Like virtually every other long-term vehicle project with which we've been involved, Project C4orce has had its share of detours, about-faces, and wrong turns. Frankly, it's surprising that this project has proceeded so smoothly, considering that we're not simply installing existing products, we're also developing new ones. (Which are or will be available for sale through a number of sources.) We're not trying to reinvent the wheel or develop high-tech methods for addressing square peg/round hole interfaces, we're developing components that either don't exist or don't meet our specific requirements or performance criteria.
As an example, motor mount adapters are required to install an LSx engine in any chassis not originally designed to accommodate one. Whereas a conventional Gen II or earlier small-block has three bolt holes through which each mount is attached, a Gen III or Gen IV block has four. A number of companies offer adapter plates, so we ordered a set with the intention of installing them, test fitting the engine in the chassis, and moving on to the next item on our "to do" list.
Then a detour popped up. The adapters we ordered bolted to the block and accepted the C4 motor mounts with no problem, but the machine work looked like something done during the first week of a high school shop class, and the adapters didn't position the block properly in the chassis. So we developed our own C4orce design adapter plates. Then Trey Hanson installed them, set the engine back in the chassis, and this time, everything fit properly. In theory, these adapter plates should successfully marry any LSx engine to any chassis that originally housed a Gen I or II small-block, or Gen 6 or earlier big-block. We're testing a number of non-C4 installations, so we'll soon have a list of engine/chassis combinations that are or aren't compatible. (Currently, these adapters are available through Speed Hound Performance and Vmax Motorsports.)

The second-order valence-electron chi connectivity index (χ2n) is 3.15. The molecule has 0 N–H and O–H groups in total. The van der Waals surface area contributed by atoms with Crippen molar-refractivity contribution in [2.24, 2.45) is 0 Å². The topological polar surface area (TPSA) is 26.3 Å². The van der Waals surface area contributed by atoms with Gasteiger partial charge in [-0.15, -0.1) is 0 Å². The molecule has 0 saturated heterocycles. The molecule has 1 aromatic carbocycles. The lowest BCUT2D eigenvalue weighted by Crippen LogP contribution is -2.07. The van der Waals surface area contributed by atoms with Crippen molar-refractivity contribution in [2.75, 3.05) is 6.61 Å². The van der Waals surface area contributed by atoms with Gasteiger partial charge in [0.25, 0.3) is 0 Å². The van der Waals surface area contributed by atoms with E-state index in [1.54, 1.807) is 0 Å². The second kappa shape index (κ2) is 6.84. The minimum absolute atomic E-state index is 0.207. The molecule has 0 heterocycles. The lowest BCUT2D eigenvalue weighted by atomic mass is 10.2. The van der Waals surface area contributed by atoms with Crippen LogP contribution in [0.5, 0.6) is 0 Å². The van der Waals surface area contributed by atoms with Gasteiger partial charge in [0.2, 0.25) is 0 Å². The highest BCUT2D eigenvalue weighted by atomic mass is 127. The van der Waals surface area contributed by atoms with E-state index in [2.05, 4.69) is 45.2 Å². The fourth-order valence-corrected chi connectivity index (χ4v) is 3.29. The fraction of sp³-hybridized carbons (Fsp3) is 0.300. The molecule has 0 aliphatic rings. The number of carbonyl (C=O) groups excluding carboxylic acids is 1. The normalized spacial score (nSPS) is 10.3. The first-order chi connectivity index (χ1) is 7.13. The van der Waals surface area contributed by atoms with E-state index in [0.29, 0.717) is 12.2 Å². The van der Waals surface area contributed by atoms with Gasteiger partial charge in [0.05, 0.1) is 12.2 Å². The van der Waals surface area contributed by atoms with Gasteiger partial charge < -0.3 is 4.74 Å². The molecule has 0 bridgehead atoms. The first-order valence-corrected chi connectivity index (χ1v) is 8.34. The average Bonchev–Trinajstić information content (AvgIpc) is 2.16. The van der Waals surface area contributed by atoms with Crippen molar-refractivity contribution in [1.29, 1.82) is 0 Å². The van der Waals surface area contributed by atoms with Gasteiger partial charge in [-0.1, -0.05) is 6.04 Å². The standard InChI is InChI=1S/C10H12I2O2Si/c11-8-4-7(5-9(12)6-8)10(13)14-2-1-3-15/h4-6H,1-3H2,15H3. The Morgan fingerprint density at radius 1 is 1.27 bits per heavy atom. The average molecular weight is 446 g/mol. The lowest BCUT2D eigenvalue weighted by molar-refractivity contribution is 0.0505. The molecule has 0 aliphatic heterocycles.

Another "problem" associated with installing an LSx engine in a C4 chassis was lack of headers. Although opinions vary as to their suitability, LSx exhaust manifolds that will fit a C4 chassis do exist. Stock manifolds are obviously less expensive than a set of long-tube headers, but they would have imposed a significant performance restriction. Unless you're in the business, building a set of headers is, at the very least, challenging, so developing our own didn't seem like a viable proposition. Fortunately, we didn't have to search for other options because Dave and Chris Wiehle of Melrose Headers had become aware of the C4orce project and offered to develop a set of LSx-specific C4 headers. Melrose's current product line includes both C5/C6 and C4 headers, so the obvious starting point for configuring a set to fit C4orce was simply a matter of modifying the company's existing L98/LT1 headers to fit an LS1/LS2/LS6 header flange.
Nothing is ever quite that easy, so Melrose sent a partially welded set, along with some loose pipes for us to test fit and adjust as necessary. Ironically, "Mr. Clean" (Trey Hanson) did most of the "dirty work" of trial fitting and modifying, and then we sent our modified sample back to Melrose so they could make the required adjustments. We subsequently received a production prototype, installed them, and confirmed they fit correctly.
The next challenge was to find the rest of the pieces needed to complete the exhaust system. We want to keep Project C4orce emissions compliant, which means the exhaust system will include catalytic converters. That being the case, we didn't have to think twice before making the next phone call to Random Technology.